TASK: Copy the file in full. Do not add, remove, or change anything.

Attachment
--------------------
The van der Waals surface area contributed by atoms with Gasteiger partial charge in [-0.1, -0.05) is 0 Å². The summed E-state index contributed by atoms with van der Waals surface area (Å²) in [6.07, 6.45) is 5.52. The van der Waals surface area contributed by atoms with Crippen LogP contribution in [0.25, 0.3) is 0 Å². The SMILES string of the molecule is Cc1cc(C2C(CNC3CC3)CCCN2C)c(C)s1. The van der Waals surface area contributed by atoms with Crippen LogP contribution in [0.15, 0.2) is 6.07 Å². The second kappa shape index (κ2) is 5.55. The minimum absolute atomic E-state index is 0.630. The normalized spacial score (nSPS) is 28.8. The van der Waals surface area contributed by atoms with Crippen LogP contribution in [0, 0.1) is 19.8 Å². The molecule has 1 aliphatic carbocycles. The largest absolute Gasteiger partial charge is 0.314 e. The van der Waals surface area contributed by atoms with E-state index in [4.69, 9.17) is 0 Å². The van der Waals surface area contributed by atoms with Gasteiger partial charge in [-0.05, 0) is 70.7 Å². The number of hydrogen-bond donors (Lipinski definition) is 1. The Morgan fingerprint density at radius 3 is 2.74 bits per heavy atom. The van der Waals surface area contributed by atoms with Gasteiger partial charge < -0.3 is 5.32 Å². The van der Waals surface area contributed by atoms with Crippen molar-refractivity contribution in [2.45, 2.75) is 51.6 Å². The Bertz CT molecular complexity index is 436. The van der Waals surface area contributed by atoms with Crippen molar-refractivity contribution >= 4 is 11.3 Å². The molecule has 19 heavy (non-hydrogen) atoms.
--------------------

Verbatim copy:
The van der Waals surface area contributed by atoms with Gasteiger partial charge in [-0.1, -0.05) is 0 Å². The summed E-state index contributed by atoms with van der Waals surface area (Å²) in [6.07, 6.45) is 5.52. The van der Waals surface area contributed by atoms with Crippen LogP contribution in [0.25, 0.3) is 0 Å². The SMILES string of the molecule is Cc1cc(C2C(CNC3CC3)CCCN2C)c(C)s1. The van der Waals surface area contributed by atoms with Crippen LogP contribution in [0.15, 0.2) is 6.07 Å². The second kappa shape index (κ2) is 5.55. The minimum absolute atomic E-state index is 0.630. The normalized spacial score (nSPS) is 28.8. The van der Waals surface area contributed by atoms with Crippen LogP contribution in [0, 0.1) is 19.8 Å². The molecule has 1 aliphatic carbocycles. The largest absolute Gasteiger partial charge is 0.314 e. The van der Waals surface area contributed by atoms with E-state index in [4.69, 9.17) is 0 Å². The van der Waals surface area contributed by atoms with Gasteiger partial charge in [-0.05, 0) is 70.7 Å². The number of hydrogen-bond donors (Lipinski definition) is 1. The Morgan fingerprint density at radius 3 is 2.74 bits per heavy atom. The van der Waals surface area contributed by atoms with Gasteiger partial charge < -0.3 is 5.32 Å². The van der Waals surface area contributed by atoms with Crippen molar-refractivity contribution in [2.45, 2.75) is 51.6 Å². The Bertz CT molecular complexity index is 436. The van der Waals surface area contributed by atoms with Crippen molar-refractivity contribution >= 4 is 11.3 Å². The molecule has 19 heavy (non-hydrogen) atoms.